The partnership aims to address the need for more affordable, sustainable buildings and reduce the environmental impact of construction amidst labour and skills shortages.
“We think there is a clear opportunity to transform this sector and the way homes are built by automating the process of manufacturing modular components,” Marc Segura, president of the ABB Robotics Division, said in a statement. “Greater, more intelligent automation is the answer to widespread labour shortages and this collaboration will boost productivity, allow greater customisation and enable more sustainable and efficient construction practices.”
According to ABB Robotics, construction-related occupations typically dominate the list of labour shortages. In the United States, labour shortages are contributing to a housing shortfall of nearly four million homes, while Germany is forecast to have housing supply shortages in 35 of its cities by 2030.
The traditional construction sector is struggling to meet the demand for new homes, while the environmental performance and efficiency of buildings needs to improve, along with the adoption of more sustainable construction methods. These include reducing the transportation of raw materials to construction sites and eliminating the corresponding costs and impact of removing unwanted materials and waste. This is estimated to account for up to 25 per cent of the material transported to a building site.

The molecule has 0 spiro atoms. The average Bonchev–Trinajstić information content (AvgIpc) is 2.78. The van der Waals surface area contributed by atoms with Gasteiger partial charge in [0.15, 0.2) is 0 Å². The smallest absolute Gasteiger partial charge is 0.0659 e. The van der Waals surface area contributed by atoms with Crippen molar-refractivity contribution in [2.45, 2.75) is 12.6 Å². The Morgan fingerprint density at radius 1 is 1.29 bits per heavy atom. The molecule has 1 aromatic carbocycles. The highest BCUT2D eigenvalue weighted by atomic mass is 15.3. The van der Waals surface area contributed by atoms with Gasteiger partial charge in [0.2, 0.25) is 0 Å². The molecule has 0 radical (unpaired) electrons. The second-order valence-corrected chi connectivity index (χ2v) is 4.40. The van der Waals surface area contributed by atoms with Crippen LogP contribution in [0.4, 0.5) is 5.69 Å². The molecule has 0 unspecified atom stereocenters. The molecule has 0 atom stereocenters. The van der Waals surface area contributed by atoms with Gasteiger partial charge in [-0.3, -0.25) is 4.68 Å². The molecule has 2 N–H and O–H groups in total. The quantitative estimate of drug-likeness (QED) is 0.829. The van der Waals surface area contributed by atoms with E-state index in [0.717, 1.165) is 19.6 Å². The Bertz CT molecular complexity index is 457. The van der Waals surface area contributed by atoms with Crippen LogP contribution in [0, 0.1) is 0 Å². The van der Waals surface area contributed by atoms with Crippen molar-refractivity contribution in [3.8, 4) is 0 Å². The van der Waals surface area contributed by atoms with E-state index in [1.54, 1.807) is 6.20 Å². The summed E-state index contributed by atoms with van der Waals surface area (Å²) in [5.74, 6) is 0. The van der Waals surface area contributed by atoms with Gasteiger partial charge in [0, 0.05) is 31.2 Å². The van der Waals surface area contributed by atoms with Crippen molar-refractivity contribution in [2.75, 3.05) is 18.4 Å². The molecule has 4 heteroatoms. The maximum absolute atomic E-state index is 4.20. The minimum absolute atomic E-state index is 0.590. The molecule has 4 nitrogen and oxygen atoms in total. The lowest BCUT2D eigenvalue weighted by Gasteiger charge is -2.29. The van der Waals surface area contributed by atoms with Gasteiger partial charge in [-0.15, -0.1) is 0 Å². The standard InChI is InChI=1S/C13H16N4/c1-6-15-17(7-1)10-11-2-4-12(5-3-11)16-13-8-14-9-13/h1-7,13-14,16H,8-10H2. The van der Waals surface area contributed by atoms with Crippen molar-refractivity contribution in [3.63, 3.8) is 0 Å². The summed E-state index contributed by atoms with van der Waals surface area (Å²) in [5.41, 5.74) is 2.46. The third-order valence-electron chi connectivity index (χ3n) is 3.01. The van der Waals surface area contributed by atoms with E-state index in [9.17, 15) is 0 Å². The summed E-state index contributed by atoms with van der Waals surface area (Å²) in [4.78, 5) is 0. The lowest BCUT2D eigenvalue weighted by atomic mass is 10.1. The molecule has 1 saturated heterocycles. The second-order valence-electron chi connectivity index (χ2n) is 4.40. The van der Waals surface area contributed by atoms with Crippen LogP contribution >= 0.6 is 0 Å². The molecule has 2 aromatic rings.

According to the partners, modular construction will yield efficiencies through the reduction in material wastage and the number of days lost to poor weather. Factories also provide a safer working environment, as construction workers account for around 30 per cent of workplace injuries and are four times more likely to be involved in a fatal accident compared with other sectors.
However, the construction lags behind other industries in adoption of automation and robotics. An ABB-commissioned survey of 1,900 large and small construction businesses in Europe, the US and China found 55 per cent of participants using robots, compared with 84 per cent in automotive and 79 per cent in manufacturing. The survey also revealed that 81 per cent of construction businesses plan to introduce or increase the use of robotics and automation in the next decade.
“We will bring our blueprint to life and demonstrate how robotic modular construction can help support the changes our society is demanding. The joint approach will take modular construction to a new level in terms of quality, efficiency, design, and sustainability,” said Segura.